Inflammatory bowel disease (IBD), including Crohn's Disease and ulcerative colitis (UC), is a lifelong T cell- mediated inflammatory condition of the small intestine or colon. The highly proinflammatory cytokine interleukin-17 (IL-17) is elevated in proportion to disease activity in intestinal biopsies of both Crohn's and UC patients but is virtually absent in unaffected individuals. A new class of effector CD4+ T cells, known as Th-17 cells, has recently been identified that expresses IL-17 and several other inflammatory cytokines. The Th-17 cell is distinct from the better-studied Th1 and Th2 effector T cells and is the major T cell lineage implicated in animal models of colitis and other types of autoimmune disease. The applicants have identified structurally diverse small molecule antagonists to a previously unexplored orphan receptor that is required for CD4+ Th-17 cell differentiation. In cell culture, these receptor antagonists block Th-17 cell formation from na?ve CD4+ T cells, inhibit the expansion of memory Th-17 cells following challenge by antigen, and suppress IL-17 release. These findings suggest that an orally bioavailable small molecule antagonist will have significant therapeutic potential in the treatment of IBD. This proposed new small molecule therapeutic class will also have significant therapeutic advantages--such as oral bioavailability and greater ease of administration--over injectable monoclonal antibodies to key cytokines in the Th-17 pathway such as IL-17 and IL-23.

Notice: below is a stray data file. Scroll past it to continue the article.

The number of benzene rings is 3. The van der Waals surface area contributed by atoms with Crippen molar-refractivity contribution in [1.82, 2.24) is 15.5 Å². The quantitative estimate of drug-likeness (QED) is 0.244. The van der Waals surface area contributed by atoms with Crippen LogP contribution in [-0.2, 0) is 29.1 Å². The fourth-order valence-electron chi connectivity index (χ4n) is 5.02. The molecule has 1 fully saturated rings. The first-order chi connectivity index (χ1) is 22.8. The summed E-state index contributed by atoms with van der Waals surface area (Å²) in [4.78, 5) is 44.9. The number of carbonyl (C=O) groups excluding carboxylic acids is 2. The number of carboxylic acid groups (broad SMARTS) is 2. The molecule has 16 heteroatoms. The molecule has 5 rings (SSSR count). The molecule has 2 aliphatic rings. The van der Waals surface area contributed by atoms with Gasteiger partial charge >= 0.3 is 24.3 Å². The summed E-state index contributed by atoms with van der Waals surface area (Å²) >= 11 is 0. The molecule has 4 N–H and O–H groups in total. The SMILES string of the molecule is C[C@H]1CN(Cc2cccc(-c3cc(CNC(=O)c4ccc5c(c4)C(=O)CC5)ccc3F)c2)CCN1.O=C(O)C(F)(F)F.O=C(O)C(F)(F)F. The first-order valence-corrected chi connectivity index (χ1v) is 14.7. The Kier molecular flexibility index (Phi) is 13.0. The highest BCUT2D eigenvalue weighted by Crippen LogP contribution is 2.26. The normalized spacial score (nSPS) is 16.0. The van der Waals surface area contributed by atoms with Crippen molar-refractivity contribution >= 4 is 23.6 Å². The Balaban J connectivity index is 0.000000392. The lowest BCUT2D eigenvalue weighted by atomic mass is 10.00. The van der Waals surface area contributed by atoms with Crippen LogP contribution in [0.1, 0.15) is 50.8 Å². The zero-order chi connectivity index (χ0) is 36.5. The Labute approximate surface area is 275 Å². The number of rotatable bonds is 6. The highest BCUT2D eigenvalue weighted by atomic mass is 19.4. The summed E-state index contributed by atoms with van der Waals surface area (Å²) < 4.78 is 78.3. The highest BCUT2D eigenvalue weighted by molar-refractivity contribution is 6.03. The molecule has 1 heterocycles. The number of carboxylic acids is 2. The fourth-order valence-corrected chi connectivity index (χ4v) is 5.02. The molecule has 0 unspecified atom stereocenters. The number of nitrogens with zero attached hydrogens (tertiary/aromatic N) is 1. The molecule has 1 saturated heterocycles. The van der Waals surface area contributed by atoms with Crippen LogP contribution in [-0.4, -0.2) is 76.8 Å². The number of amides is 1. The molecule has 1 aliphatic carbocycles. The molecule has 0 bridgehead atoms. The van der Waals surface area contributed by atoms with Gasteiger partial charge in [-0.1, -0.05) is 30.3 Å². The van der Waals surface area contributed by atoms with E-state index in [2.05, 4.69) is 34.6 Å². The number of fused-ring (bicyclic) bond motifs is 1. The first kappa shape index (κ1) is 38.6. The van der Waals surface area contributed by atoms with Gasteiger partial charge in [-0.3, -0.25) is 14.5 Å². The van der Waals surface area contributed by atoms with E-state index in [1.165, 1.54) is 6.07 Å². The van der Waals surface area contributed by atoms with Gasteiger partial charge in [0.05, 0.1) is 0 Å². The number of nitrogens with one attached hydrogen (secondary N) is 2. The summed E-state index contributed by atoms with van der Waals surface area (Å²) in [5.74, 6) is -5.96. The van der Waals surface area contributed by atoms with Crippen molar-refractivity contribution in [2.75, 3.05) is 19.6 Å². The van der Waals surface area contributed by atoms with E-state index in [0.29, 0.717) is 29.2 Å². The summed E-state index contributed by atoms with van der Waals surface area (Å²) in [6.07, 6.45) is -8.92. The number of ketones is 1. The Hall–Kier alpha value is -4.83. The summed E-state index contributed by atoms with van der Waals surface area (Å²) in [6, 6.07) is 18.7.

The specific aims of this proposal are to: (1) demonstrate that the novel receptor antagonists block IL-17 release in isolated intestinal tissue as expected if suppression of intestinal Th-17 is a target of the new compound class; (2) synthesize and characterize small molecule lead antagonists for in vivo studies from antagonists already identified at Orphagen; and (3) investigate lead antagonist suppression of disease activity in an established model of murine colitis that reflects Th-17 activity and is induced by transfer of na?ve CD4+CD45RBhigh T cells to immunocompromised mice. Leads identified in this study will facilitate the identification of potential clinical candidates for treatment of IBD and other autoimmune indications in planned Phase II research.
Crohn's disease and ulcerative colitis are chronic, intestinal disorders for which treatment options are limited. The side effects of current medications are significant. We propose to characterize and develop a novel class of small molecule drugs that suppresses the formation and function of a novel lineage of T cells that appear to have a central role in the immune pathology of the disease. ? ? ?